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Friday, November 16, 2012

English Country Cheddar Soup

 English Country Cheddar Soup

English Country Cheddar Soup
by Victoria Challancin

I try to be good.  I really do.  I try to be healthy as well, but every now and then a half a cup of cream and a couple of cups of good cheese just sneak their way into my life and my recipes.  And sometimes, as with this soup, I am just so happy they did.  My, my, my, this is one delicious bowl of richness.  Even the Mexican cooks in my class, who often don't really like food cooked with wine, loved this soup.

Cheddar Cheese:  A Bit of History
Unless colored by such agents as anatto seeds, cheddar is a pale yellow to off-white relatively hard cheese, which originally came from the village of Cheddar in Somerset, England.  Accounting for 51% of the UK's cheese market, cheddar is an incredibly popular cheese.  Even in the US it retains its popularity, second only to mozzarella.

The village of Cheddar contains a number of caves which provided the ideal humidity and constant temperature for maturing cheese.  Having been produced since at least the 12th century, this cheese is thought to have been developed from a recipe brought to Britain by the Romans from the Cantal region of France.
 English Country Cheddar Soup in one of my Mom's Wedgwood bowls--even better

Cook's Notes:  Use only a top quality sharp cheddar cheese, preferable white.  I also made a rich homemade chicken broth, which only added to the taste of this soup, though I imagine a good quality purchased broth would work fine.
Recipe:  English Country Cheddar Soup

Note:  To avoid the soup "breaking," whisk constantly and don't let it come to a full boil when reheating.

1/4 cup butter or chicken fat
1/2 cup flour
27 ounces chicken broth
2 carrots, peeled and cut into julienne strips
1 onion, finely chopped
1/2 cup chopped leeks
1 cup white wine
1 teaspoon Worcestershire sauce
2 cups good quality grated sharp cheddar cheese
Cayenne pepper to taste
1/2 cup heavy cream
Chopped chives, for garnish

In a heavy-bottomed pot, heat chicken fat or butter until melted, then add onion and leek.  Sweat until tender, then sprinkle in flour and stir well to incorporate.  Cook for 3 to 4 minutes, then which in broth and wine until smooth.  Add carrots, then bring to a boil and simmer 15-20 minutes, until soup thickens.

Remove from heat and stir in cheddar, Worcestershire, cayenne, and salt.  Stir in cream.  Heat until just hot, taking care not to boil, which could break the soup.  Serve with chives for garnish.














The makings of my friend Pat's salsa roasting on a comal:  tomatillos, a couple cloves of garlicserrano and jalapeño chiles, red and orange bell peppers.  The cilantro is waiting in the blender just behind. 
Recipe for a Salsa
Not only are my dear friends Pat and Berit fabulous jewelers, they are fantastic, innovative cooks as well. This salsa, while not specifically Mexican (Mexicans wouldn't normally use bell peppers), is terrific.  And as vegetarians, they use this with all manner of vegetarian dishes.  It is particularly good with the homemade crackers they make using all raw organic ingredients, such as flax seeds and peppers.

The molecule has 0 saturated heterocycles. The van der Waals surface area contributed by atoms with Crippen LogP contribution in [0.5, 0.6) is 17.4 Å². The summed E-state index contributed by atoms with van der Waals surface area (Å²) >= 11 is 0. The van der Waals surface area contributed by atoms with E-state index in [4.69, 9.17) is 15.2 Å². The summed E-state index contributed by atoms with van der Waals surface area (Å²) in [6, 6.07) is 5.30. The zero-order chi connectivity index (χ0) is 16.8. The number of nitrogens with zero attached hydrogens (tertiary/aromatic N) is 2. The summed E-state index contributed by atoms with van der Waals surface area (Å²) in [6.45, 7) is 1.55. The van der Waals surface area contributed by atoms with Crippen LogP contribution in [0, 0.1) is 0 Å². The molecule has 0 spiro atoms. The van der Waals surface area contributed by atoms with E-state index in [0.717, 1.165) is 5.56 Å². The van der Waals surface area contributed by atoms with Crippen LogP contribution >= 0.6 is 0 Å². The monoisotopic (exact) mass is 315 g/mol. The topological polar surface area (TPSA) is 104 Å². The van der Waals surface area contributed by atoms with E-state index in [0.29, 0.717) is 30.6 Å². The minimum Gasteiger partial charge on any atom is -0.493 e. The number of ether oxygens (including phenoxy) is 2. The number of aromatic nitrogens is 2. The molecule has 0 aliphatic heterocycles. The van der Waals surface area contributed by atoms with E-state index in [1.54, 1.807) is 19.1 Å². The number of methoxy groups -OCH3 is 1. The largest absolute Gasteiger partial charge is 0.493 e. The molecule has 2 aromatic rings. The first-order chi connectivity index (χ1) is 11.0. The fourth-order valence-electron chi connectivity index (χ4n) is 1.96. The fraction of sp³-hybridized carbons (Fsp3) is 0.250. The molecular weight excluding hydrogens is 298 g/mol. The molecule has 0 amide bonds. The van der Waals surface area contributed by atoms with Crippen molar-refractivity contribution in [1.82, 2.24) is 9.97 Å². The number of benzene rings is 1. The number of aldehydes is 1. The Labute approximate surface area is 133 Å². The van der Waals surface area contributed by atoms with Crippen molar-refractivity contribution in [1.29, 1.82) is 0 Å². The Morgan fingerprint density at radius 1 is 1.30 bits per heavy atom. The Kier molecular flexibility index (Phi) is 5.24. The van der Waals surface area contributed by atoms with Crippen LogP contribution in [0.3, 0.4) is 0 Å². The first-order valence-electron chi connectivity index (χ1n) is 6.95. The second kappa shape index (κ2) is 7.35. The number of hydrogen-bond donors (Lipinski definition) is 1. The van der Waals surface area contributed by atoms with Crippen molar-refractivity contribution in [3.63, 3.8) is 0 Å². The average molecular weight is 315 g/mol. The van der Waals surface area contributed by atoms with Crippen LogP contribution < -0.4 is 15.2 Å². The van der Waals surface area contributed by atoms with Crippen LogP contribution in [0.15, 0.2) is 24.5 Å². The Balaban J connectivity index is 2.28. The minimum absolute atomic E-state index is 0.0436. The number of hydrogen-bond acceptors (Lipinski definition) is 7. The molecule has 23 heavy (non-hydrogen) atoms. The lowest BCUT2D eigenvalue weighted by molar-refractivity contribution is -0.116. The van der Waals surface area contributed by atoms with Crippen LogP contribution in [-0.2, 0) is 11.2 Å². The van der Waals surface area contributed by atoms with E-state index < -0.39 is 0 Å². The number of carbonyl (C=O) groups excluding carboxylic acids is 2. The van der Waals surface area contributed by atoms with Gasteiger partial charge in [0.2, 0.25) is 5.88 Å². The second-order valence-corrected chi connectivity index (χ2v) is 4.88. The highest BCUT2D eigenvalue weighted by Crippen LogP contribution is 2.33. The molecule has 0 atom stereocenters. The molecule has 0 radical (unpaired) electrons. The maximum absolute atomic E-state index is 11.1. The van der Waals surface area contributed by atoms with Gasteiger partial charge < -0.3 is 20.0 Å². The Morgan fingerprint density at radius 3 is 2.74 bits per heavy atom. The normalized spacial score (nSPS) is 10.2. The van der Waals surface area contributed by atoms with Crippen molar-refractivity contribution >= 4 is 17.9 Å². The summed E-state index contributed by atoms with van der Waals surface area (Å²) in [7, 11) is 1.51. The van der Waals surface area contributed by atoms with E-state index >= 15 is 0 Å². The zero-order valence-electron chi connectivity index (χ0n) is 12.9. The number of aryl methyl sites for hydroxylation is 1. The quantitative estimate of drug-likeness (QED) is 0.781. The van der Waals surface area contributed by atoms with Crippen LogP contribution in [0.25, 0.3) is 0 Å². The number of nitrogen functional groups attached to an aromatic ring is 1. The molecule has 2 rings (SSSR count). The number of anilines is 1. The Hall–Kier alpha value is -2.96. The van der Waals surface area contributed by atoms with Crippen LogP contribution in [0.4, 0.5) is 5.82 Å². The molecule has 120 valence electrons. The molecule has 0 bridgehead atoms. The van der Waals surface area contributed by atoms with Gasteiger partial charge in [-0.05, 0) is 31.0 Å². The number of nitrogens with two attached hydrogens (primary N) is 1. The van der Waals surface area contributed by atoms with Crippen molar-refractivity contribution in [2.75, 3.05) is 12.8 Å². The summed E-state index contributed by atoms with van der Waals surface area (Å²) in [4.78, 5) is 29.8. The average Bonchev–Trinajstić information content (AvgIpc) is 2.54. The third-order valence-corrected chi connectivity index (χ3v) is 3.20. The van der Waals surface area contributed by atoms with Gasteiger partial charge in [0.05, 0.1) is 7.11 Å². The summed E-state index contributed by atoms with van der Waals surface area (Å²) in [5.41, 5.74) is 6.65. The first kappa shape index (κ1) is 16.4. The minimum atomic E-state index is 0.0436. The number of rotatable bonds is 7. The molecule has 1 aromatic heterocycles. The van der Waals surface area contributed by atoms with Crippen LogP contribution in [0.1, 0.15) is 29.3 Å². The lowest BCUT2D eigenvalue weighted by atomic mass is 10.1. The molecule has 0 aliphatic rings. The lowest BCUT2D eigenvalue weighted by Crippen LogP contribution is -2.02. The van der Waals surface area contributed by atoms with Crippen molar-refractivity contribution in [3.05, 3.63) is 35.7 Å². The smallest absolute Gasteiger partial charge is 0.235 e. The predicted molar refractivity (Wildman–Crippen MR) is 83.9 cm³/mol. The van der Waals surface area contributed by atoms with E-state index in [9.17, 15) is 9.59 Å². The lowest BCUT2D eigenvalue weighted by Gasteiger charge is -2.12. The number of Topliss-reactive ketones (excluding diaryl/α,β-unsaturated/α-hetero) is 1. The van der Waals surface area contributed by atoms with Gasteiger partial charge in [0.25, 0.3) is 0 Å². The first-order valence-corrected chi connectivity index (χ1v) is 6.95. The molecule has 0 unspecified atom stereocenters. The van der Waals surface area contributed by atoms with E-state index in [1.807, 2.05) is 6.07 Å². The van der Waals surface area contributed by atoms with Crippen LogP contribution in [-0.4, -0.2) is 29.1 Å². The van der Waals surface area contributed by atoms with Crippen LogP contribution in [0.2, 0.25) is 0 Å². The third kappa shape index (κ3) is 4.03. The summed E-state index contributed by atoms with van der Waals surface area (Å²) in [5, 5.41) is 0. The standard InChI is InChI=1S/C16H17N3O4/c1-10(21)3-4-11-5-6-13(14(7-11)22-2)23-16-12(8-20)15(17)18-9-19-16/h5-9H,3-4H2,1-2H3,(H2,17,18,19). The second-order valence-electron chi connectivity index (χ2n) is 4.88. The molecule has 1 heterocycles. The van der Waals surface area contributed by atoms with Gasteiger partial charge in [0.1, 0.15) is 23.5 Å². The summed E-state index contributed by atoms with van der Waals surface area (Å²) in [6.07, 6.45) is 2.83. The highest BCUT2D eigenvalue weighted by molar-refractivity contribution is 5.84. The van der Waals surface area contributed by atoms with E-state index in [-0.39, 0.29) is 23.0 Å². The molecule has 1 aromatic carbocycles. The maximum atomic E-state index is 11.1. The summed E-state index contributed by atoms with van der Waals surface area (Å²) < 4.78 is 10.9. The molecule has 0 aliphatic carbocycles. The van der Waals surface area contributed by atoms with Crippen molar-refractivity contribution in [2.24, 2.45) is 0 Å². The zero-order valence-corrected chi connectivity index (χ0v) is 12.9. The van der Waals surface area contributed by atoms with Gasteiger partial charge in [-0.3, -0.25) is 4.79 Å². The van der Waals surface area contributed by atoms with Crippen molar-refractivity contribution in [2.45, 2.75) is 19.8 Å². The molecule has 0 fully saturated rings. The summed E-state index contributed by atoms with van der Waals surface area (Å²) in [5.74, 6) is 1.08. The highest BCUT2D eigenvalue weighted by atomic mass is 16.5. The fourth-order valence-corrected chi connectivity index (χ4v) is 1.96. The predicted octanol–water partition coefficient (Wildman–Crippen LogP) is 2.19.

To  make this versatile salsa, simply roast these ingredients in an aluminum foil-lined skillet or a Mexican comal until slightly charred in places.  Plop it all in a blender with some fresh cilantro, season with salt, and purée to desired consistency, smooth or chunky.  Easy.  Delicious.


Parting Shot:  
Flores de Hojas de Tamal--flowers made from dried corn husks

©Victoria Challancin.  All Rights Reserved.

Like life, recipes are meant to be shared, but please ask permission before using photos or text.  Thanks!




9 comments:

Eha said...

Thank you for the comments on cheddar: In Australia so many cheeses go under specific names these days, it is sometimes hard to know what ther 'really' are. Interesting about mozarella being so popular in the US: here haloumi and fetta seem to be in every second recipe or almost every menu! The soup seems awfully moreish . . .and I tend to be boringly good - but I can just smell and taste that one! Hmm, the soup may just win out :) !

Hotly Spiced said...

I think a meal like this is fine every now and then although I have to say, I don't think I've ever had a cheese soup! Love the look of the salsa ingredients. Are those purple goodies tomatoes or tiny eggplants? If they're tomatoes I don't think I've seen that variety before xx

Victoria of Flavors of the Sun said...

Eha--I miss haloumi cheese so much I can't tell you...

Charlie--Those purple "fruits" are actually tomatillos, often called green tomatoes though they are in the gooseberry or Chinese lattern family.

Not Quite Nigella said...

LOL Victoria, I just loved your opening paragraphs. I think you definitely speak for me in that respect! :P

Rebecca Subbiah said...

this looks divine and what a great educational post

Spicie Foodie said...

I never knew it was annato that gave cheddar the orange color. Cheddar was not a cheese eaten by the locals but a few months ago I started seeing a white local cheddar pop up. Now I know I have to try it. The soup sounds yummy and worth the naughty calories:)

P.S.
Your comment made me smile today, thank you.

http://platanosmangoes.com said...

I always say that coming to your blog there is always a lesson to be learned. The soup is really full of flavor.

Amanda said...

ohhhh yum! i love soup! especially cheesey ones!

Karen (Back Road Journal) said...

Your cheese soup looks delicious...not too thick like so many people make. It is especially nice in your mother's beautiful bowl.